I have, in the past, been unconvinced that people had a personal responsibility when it came to what job they choose to do. I wasn't sure one way or the other. The obvious example being whether the executioner has a responsibility to refuse to do his job in that it is amoral, doesn't overly compel me as valid or bunk. I've recently changed my mind on this based on two phenomena.
For the first, I'll provide a bit of backstory. I work across the street from the US Government Federal Buildings in Oakland. Entities in these buildings have fleets of cars that they use to do whatever it is they do. Most days when I arrive at work later than 8, and park in the parking garage, I'll see, just on my walk to the elevator at least 2 or 3 people, in these government cars, in the parking garage, parked, with the engine running, listening to music. At first I thought this was some kind of fluke, but it's fairly consistent. As far as I can tell, these people are hanging out in running cars in a garage because they can and it means they don't have to work. The gas doesn't cost them anything.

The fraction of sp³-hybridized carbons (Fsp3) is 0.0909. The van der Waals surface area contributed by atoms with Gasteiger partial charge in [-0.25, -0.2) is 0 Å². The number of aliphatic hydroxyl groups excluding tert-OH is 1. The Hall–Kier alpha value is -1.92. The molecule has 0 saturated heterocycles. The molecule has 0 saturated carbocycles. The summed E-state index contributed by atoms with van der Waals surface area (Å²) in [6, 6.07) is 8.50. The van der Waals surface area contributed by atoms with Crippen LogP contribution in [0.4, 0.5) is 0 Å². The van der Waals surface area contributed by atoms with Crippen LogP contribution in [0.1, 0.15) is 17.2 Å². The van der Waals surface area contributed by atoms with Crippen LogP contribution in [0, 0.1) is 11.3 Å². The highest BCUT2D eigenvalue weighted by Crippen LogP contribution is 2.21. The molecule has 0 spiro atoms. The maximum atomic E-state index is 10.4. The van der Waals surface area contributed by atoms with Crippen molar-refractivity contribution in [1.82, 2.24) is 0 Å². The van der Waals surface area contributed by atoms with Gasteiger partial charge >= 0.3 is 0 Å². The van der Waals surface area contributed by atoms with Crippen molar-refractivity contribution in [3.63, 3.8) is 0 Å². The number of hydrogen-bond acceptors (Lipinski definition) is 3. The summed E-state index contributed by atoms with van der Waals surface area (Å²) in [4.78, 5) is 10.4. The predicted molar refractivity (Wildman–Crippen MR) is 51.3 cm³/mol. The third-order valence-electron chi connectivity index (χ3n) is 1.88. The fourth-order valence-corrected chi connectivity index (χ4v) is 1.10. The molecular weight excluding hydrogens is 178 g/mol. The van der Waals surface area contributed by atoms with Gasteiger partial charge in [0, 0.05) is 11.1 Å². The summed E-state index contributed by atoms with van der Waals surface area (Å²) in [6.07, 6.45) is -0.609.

The second is that I often see, as you probably do too, people with the gasoline engine backpack and the blower, blowing leaves around some massive corporate landscape project. It seems every corporate office park has this these days, and downtown Oakland is no exception.
I guess my thoughts are that when one ends up in these types of situations, where this is part of what one does every day, that there has to be a point where the individual stops and says, "This is wrong. I'm not going to do it anymore." I guess the part where it gets tough is the line where this is appropriate, since we all, well no, many of us, exist on this gradient, I mean I do. What I do is wrong, I feel just less so in degree.